diversity digest
Fall 00
Faculty Involvement
next story
previous story
previous issue
institution profiles
recommended resources
diversity web

Race, Gender and Faculty Work Lives: Data from the University of Michigan
Wallace Eddy, Editorial Intern, Office of Diversity, Equity, and Global Initiatives, AAC&U

Faculty are an essential educational resource at any institution of higher education. Wanting to know more about this key resource, The University of Michigan (U-M) engaged in a research study to assess what aspects of the faculty experience contributed to productivity and satisfaction. The research team, made up of a senior faculty member and several graduate students from the Center for the Study of Higher and Postsecondary Education (SCHPE) working with the director of the Center for the Education of Women (CEW), sought to answer the question: how does the univeristy help faculty succeed and how might the university enhance professional development, satisfaction, and retention?

The findings are based on the results of a survey mailed to faculty at the institution with questions on climate, organizational structure, policies, resources, workload, productivity, family work-life issues, career satisfaction, and retention. The report found that, "[I]n general,U-M faculty work hard, are very productive, are relatively satisfied and would choose to come to U-M again." But what did the study find out about the climate and experiences of women faculty and faculty of color?

The Status of Women Faculty

While the experience of women differed based on their rank, several findings applied to all women faculty members. All women reported working slightly more than their male colleagues. Women at all levels also said that resources and support services were not distributed evenly. Women reported less opportunity to interact and collaborate with colleagues. All of these differences speak to a less positive environment for women faculty, but of most concern was that women of all ranks were more likely to report experiencing discrimination or harassment.

The greatest gender disparities were among assistant professors. Female assistant professors reported spending higher percentages of their time on internal university service activities and were less likely to believe that their salaries were appropriate. They were more likely to believe that tenure decisions depended too heavily on specific content areas of research. Women assistant professors also reported receiving less respect, recognition, and value for their work. These women were more likely to have a spouse/partner who worked outside the home and less likely to have children living at home. The researchers noted that these last findings "suggest that women assistant professors were more likely than men either to have had children prior to beginning their academic careers or to have delayed child bearing and/or rearing until after they receive tenure or until they are well established in their careers."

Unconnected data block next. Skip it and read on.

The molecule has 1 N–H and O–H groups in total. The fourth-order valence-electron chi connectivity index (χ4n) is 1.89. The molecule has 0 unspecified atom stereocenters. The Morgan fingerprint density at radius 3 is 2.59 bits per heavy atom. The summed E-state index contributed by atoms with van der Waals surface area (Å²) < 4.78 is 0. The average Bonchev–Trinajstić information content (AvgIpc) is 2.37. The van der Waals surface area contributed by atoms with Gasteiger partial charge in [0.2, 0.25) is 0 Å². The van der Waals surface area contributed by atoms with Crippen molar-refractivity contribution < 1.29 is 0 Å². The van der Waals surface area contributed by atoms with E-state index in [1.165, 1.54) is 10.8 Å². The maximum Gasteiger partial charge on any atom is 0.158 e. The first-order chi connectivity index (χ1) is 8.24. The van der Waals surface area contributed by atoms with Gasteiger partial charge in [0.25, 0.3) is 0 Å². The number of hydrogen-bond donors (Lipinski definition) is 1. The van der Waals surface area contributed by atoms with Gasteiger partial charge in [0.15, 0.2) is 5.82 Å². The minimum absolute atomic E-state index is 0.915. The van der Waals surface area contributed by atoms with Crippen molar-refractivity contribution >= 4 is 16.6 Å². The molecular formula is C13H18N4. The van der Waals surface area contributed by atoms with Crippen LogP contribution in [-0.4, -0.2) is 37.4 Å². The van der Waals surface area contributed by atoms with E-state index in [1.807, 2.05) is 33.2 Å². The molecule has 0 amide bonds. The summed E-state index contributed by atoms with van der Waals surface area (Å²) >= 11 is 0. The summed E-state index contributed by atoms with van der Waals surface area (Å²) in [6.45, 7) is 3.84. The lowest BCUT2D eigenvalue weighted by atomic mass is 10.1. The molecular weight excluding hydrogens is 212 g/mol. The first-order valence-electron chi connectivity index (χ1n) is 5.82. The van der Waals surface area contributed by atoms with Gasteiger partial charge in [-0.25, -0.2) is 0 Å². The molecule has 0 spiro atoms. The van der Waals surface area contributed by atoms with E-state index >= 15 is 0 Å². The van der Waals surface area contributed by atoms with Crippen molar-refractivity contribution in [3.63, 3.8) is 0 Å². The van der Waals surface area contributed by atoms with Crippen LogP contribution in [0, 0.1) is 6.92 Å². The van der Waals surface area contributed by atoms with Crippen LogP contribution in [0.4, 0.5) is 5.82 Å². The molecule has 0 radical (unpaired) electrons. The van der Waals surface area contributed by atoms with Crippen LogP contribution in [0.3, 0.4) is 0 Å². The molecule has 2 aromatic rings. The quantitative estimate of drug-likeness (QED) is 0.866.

The Experiences of Faculty of Color

The experiences of both male and female faculty of color varied less by rank. However, two findings were related to faculty of color at the assistant professor level--they were more likely to report that they would not choose to be faculty members at U-M again and reported being less satisfied in their careers. At all ranks, a larger proportion of faculty of color had mentors outside of U-M and, like the women in the study, reported working slightly more than the average number of hours. Women faculty of color rated the unit climate the lowest of all respondents and again, like women overall, faculty of color were "far more likely" to report experiencing discrimination or harassment.


It is important to note that many findings did not show differences by gender or race. An example is productivity: "When analyzed by gender, the data showed no significant differences, over a two-year period, in refereed journal publication rates between men and women in the social sciences and the biological/health sciences--the only two divisions where the number of respondents was large enough to make comparisons by gender."

The study is important because of its precise approach to assessing faculty work life and disaggregating data by gender and race. Knowing about the experience of faculty on campus is the first step in nurturing this most valuable of educational resources. Understanding how certain groups of faculty might feel marginalized is also important in building a diverse faculty well-positioned to contribute to the healthiest learning environment for all students. To see the entire study, go to http://www.umich.edu/~cew/research.html

back to top

The University of Michigan
The University of Michigan